This article is part of our The Saber's Edge series.
While owners might think the top players are the safest options, they aren't. Stars are the riskiest. Additionally, players with perceived risk provide the most future value because they have the chance to add playing time.
I wish I could just jump to the conclusions, which are simple to understand, but I need to run some calculations to back up the results. For my analysis, I will use 2010 to 2016 Steamer projections and find the actual results. To standardize the hitter values, I used 5-category (AVG, not OBP), 12-team SDP values from the 2015 NFBC season. Using a single equation allows all the stats to be combined into pre- and post-projection values spanning several seasons.
If I have any trepidation, it is with using the same equation for all league sizes. But it shouldn't matter as I am examining how expected values deviate from projections. The single formula should have component values close enough for the years examined.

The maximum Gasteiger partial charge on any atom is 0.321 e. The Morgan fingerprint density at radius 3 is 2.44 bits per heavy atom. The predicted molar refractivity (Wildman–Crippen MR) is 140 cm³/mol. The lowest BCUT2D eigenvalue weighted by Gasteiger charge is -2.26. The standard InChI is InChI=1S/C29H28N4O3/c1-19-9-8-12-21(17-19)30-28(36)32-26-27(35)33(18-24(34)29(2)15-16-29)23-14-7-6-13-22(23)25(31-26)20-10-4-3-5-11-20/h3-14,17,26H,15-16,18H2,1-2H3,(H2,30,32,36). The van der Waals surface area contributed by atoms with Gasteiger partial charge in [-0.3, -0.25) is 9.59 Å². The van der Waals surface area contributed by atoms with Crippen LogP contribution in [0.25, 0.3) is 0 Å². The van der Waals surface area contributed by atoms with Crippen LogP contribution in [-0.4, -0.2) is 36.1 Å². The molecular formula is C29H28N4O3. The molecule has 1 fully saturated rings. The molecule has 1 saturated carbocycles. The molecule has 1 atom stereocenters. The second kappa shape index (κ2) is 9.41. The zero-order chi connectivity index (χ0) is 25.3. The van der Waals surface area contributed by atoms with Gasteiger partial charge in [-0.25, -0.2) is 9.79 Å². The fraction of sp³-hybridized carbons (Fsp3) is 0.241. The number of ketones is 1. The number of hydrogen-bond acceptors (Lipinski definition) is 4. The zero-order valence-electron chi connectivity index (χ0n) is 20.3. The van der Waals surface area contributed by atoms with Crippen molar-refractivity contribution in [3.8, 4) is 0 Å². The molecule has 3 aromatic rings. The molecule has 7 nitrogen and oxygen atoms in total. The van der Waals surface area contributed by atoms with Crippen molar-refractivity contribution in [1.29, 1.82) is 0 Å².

Additionally, I am going to assume no position inflation for catchers or shortstops. While it might be interesting to see how position projections differ, I will limit the research to the top projected players regardless of position.
Finally, I combined the hitters into twenty 90-player groups by their expected production to compare to their actual production.
Like last week, I found the results starting